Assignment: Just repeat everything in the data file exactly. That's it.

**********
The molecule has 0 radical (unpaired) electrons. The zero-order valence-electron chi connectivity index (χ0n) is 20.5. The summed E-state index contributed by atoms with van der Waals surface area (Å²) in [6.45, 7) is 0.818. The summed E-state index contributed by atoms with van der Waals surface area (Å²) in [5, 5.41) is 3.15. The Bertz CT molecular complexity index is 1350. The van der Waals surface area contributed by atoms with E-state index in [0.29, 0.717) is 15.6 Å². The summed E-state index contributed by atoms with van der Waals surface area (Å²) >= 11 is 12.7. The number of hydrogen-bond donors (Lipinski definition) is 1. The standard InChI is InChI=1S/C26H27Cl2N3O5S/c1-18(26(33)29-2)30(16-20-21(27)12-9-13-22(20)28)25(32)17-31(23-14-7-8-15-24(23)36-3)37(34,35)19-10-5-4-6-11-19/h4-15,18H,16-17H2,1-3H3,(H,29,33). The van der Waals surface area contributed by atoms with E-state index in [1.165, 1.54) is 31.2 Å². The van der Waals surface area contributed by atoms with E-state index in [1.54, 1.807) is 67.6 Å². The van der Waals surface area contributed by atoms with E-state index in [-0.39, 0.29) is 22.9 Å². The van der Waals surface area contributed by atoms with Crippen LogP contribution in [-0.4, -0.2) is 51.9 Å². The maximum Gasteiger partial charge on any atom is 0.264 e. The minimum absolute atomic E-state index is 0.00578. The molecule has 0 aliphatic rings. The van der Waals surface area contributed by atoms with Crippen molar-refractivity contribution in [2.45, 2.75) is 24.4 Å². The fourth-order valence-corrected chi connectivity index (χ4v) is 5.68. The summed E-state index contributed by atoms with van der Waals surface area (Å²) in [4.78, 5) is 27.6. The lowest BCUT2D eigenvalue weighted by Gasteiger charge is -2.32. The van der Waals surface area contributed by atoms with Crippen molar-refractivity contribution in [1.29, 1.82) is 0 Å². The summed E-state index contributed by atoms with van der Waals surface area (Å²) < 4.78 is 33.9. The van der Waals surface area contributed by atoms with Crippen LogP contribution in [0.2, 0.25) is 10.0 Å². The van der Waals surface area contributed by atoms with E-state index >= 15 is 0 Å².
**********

The molecule has 0 radical (unpaired) electrons. The zero-order valence-electron chi connectivity index (χ0n) is 20.5. The summed E-state index contributed by atoms with van der Waals surface area (Å²) in [6.45, 7) is 0.818. The summed E-state index contributed by atoms with van der Waals surface area (Å²) in [5, 5.41) is 3.15. The Bertz CT molecular complexity index is 1350. The van der Waals surface area contributed by atoms with E-state index in [0.29, 0.717) is 15.6 Å². The summed E-state index contributed by atoms with van der Waals surface area (Å²) >= 11 is 12.7. The number of hydrogen-bond donors (Lipinski definition) is 1. The standard InChI is InChI=1S/C26H27Cl2N3O5S/c1-18(26(33)29-2)30(16-20-21(27)12-9-13-22(20)28)25(32)17-31(23-14-7-8-15-24(23)36-3)37(34,35)19-10-5-4-6-11-19/h4-15,18H,16-17H2,1-3H3,(H,29,33). The van der Waals surface area contributed by atoms with E-state index in [1.165, 1.54) is 31.2 Å². The van der Waals surface area contributed by atoms with E-state index in [1.54, 1.807) is 67.6 Å². The van der Waals surface area contributed by atoms with E-state index in [-0.39, 0.29) is 22.9 Å². The van der Waals surface area contributed by atoms with Crippen LogP contribution in [-0.4, -0.2) is 51.9 Å². The maximum Gasteiger partial charge on any atom is 0.264 e. The minimum absolute atomic E-state index is 0.00578. The molecule has 0 aliphatic rings. The van der Waals surface area contributed by atoms with Crippen molar-refractivity contribution in [2.45, 2.75) is 24.4 Å². The fourth-order valence-corrected chi connectivity index (χ4v) is 5.68. The summed E-state index contributed by atoms with van der Waals surface area (Å²) in [4.78, 5) is 27.6. The lowest BCUT2D eigenvalue weighted by Gasteiger charge is -2.32. The van der Waals surface area contributed by atoms with Crippen molar-refractivity contribution in [1.29, 1.82) is 0 Å². The summed E-state index contributed by atoms with van der Waals surface area (Å²) < 4.78 is 33.9. The van der Waals surface area contributed by atoms with Crippen LogP contribution in [0.2, 0.25) is 10.0 Å². The van der Waals surface area contributed by atoms with E-state index >= 15 is 0 Å².